Suarez: “…have you seen similar moves toward rising the temperature militarily between these two since the last week?”

Nawaz: “There have been no indications yet. And from Pakistan’s view it makes absolutely no sense to open yet another hot border. Already it has a very hot border facing Afghanistan. And you have to remember, as Michael Krepon was saying, India has a new strategy called ‘Cold Start’—which allows it to essentially shoot first and ask questions latter, by having small groups, battle groups poised at the border so they can move quickly into Pakistan. Today Pakistan has the equivalent of six infantry divisions that are normally part of its strike force against India that have been redeployed to FATA, the federally administered tribal area and the area of Swat in the Northwest Fortier Province. Pakistan can ill-afford to move them away from that area where they are fighting a war within Pakistan, as well as helping the effort of the United States and NATO to stop the Taliban from using that base as a sanctuary. So it really doesn’t help India, nor Pakistan, nor the world for the armies of Pakistan and India to be facing each other.”


Prime Minister Gordon Brown’s Lord Mayor’s Banquet November 12, 2007 Speech

November 13, 2007

Tonight, I want to speak about Britain’s unique place in the new world. And where, as a result, our responsibilities lie; how our national interest can be best advanced; and what we can achieve by working together internationally and by contributing to building the strongest and broadest sense of common

The new context

In the 1820s the then Foreign Secretary George Canning said that he had ‘called the new world into existence to redress the balance of the old’. The order of the nineteenth century saw European empires spanning the globe. After World War Two a new international order was defined by the high stakes of the superpower nuclear stand off. Both these world orders shaped by political weight and military power.

In 1989 the old world order dominated by the Cold War came to an end. But how quickly events have disproved those who celebrated the end of the Cold War as ‘the end of history’. From Bosnia to Darfur, Rwanda to Afghanistan we have seen a level of disorder and uncertainty that no-one predicted. And no one foresaw the scale of the dramatic and seismic shifts in economy, culture and communications that are now truly global.

Our international institutions built for just 50 sheltered economies in what became a bipolar world are not fit for purpose in an interdependent world of 200 states where global flows of commerce, people and ideas defy borders. With such transformative change comes a clear obligation, but also a great opportunity, to write a new chapter — to set down for a new era a better 21st century way of delivering peace and prosperity.

Of course the first duty of Government – our abiding obligation – is and will always be the safety of the British people, the protection of the British national interest. And let me affirm our commitment that we will always be vigilant and resolute, never leave ourselves vulnerable, but will at all times support and strengthen our armed forces, our defences and our security. Yet the timeless values that underpin our policies at home – our belief in the liberty of all, in security and justice for all, in economic opportunity andenvironmental protection shared by all – are also ideals that I believe that it is in our national interest to promote abroad. But we do so in a changing world where six new global forces unique to our generation are demonstrating our growing interdependence and pressing the international community to discover common purpose.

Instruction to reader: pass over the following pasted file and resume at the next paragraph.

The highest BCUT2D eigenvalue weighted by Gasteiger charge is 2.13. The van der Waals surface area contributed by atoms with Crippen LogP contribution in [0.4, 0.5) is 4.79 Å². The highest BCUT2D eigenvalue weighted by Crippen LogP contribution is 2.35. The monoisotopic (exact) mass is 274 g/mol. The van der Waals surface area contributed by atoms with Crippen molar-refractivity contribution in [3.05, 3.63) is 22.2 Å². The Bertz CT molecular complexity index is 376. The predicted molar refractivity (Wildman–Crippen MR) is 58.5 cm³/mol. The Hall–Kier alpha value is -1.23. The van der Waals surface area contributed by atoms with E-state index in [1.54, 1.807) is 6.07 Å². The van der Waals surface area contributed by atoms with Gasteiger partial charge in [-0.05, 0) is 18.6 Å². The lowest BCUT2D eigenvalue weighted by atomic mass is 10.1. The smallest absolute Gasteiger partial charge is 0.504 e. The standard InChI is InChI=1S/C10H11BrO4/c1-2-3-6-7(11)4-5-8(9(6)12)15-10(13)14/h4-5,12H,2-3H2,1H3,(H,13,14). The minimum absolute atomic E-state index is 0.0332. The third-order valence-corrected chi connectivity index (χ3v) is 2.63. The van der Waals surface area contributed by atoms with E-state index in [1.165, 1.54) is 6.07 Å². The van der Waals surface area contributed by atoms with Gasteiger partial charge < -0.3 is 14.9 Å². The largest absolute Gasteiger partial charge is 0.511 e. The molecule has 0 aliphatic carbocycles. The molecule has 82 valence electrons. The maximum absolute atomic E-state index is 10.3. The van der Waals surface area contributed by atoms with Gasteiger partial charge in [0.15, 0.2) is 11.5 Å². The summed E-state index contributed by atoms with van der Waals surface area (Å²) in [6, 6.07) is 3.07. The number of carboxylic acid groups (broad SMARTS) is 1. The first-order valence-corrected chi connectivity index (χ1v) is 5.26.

First, few expected when the adamantine certainties of the Cold War came to an end, we would have to address the constantly changing uncertainties of violence and instability from failed states and rogue states. The spread of terrorism has destroyed the old assumption that states alone could access destructive weapons. As dramatic in a different way is a third force for change: global flows of capital and global sourcing of goods and services have brought the biggest shift of economic power since the industrial revolution – the rapid emergence of India and China as global powers with legitimate global aspirations. The new frontier is that there is no frontier.

The unprecedented impact of climate change transforms the very purpose of government. Once quality of life meant the pursuit of two objectives: economic growth and social cohesion. Now there is a trinity of aims:prosperity, fairness and environmental care. And as energy supplies are under pressure there is a new global competition for natural resources. New global forces at work – from pandemics to worldwide migration – make the task of overcoming the great social evils of hunger, illiteracy, disease, squalor and poverty even more challenging. And if, as Tom Friedman has written, the defining image of the 20th centurywas a wall representing division, the defining image of the 21st is a web championing connections — a world where we can rightly now talk not just of the wealth of nations but the wealth of networks. The web cannot be controlled in the end by any single force or any single leader. And what happens within it cannot be predicted from day to day.